Shares of financial giant BlackRock Inc. (BLK), one of the world's largest money management firms with $6.8 trillion in assets under management, including $1.5 trillion in ETFs, has struggled during the great bull market. As its underperformance compared to the broader market continues into 2019, investors' big question ahead of the firm’s third quarter earnings report is how well it will hold up in a slowing economy and equity market.
For the quarter ended September, analysts on average expect earnings to come in at $7.11 per share, compared to year-ago EPS of $7.52, per Yahoo Finance. Revenue is slated to jump 4.1% year-over-year (YOY) to reach $3.72 billion in Q3.
In June, BlackRock posted a negative earnings surprise, in which earnings fell 7% to $6.41, short of the consensus at $6.50. The results showed that while over $150 billion in net inflows rushed into the firm, representing a sevenfold increase, more assets don’t always result in more profits. In the latest quarter, performance fees dropped 30%.
Profits Don't Keep Up With Asset Boom
BlackRock, which revolutionized the financial industry with the introduction of low-cost ETFs and index funds, is now facing off against a growing number of competitors. Price competition has threatened margins and revenues for BlackRock and its rivals, including State Street Corp. (STT), which posted assets up in Q2 but revenues down over last year.
Investors will be looking out for signs of how well BlackRock is hedging itself against changing investor strategies. CEO Laurence Fink has indicated that the firm is focused on the “diversity of our investment platform,” per The Wall Street Journal. For example, BlackRock’s acquisition of software provider eFront, its largest in a decade, helped boost technology services revenues by 20%. BlackRock’s technology business works to stabilize the business in times of economic swings.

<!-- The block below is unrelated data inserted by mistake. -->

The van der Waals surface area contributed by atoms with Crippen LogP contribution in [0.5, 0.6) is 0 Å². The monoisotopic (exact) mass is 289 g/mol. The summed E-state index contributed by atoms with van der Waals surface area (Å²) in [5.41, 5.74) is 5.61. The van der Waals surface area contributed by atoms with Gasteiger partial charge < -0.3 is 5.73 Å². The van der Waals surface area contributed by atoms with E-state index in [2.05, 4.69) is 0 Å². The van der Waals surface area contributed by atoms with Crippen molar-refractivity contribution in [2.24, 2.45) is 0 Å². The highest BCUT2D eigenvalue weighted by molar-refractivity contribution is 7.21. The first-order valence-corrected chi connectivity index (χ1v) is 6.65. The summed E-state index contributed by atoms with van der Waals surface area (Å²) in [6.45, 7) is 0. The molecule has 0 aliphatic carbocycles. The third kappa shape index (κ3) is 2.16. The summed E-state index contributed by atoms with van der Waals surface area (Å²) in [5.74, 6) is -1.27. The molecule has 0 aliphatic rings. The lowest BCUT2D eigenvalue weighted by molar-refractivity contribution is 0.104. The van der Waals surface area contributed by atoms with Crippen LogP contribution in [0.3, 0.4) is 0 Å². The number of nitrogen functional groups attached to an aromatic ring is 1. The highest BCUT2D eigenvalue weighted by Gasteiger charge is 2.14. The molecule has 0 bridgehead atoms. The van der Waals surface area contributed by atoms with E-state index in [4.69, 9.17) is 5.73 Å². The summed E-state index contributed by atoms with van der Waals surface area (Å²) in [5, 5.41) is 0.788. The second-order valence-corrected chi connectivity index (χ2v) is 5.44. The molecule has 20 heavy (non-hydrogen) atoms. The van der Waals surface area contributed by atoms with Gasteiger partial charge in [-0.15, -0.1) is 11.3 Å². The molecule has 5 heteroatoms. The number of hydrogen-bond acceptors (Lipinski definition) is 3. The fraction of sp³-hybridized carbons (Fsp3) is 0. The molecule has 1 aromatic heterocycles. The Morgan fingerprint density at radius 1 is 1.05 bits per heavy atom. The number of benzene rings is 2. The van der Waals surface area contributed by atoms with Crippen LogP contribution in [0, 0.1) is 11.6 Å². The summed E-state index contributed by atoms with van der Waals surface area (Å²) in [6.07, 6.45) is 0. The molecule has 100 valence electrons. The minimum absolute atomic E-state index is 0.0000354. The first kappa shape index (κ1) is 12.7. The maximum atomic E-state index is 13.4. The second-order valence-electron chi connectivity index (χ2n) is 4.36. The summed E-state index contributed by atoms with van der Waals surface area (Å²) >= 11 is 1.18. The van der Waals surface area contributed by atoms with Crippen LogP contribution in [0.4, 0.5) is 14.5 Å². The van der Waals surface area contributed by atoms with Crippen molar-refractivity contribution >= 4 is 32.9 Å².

While BlackRock does not distribute products directly to retail investors, it has invested in technology firms with digital channels that reach consumers. In August, the money manager led a $875 million investment in Authentic Brands Group, owner of brands like Sports Illustrated and Juicy Couture. CFO Gary Shedlin says that the firm will continue to use spare cash for this reason. Some fear that this could cause scrutiny from market waters, investors and perhaps even regulators.
Lastly, a key point for investors will be any insight into the progress of the firm’s massive organization restructuring. In April, Fink laid out a plan intended to extend BlackRock’s reach outside of the U.S.. This included a leadership overhaul, and a decision to cut about 3% of its global staff, per Bloomberg. As the U.S. market becomes increasingly crowded some analysts see Latin America and China as the next major battlegrounds for asset managers.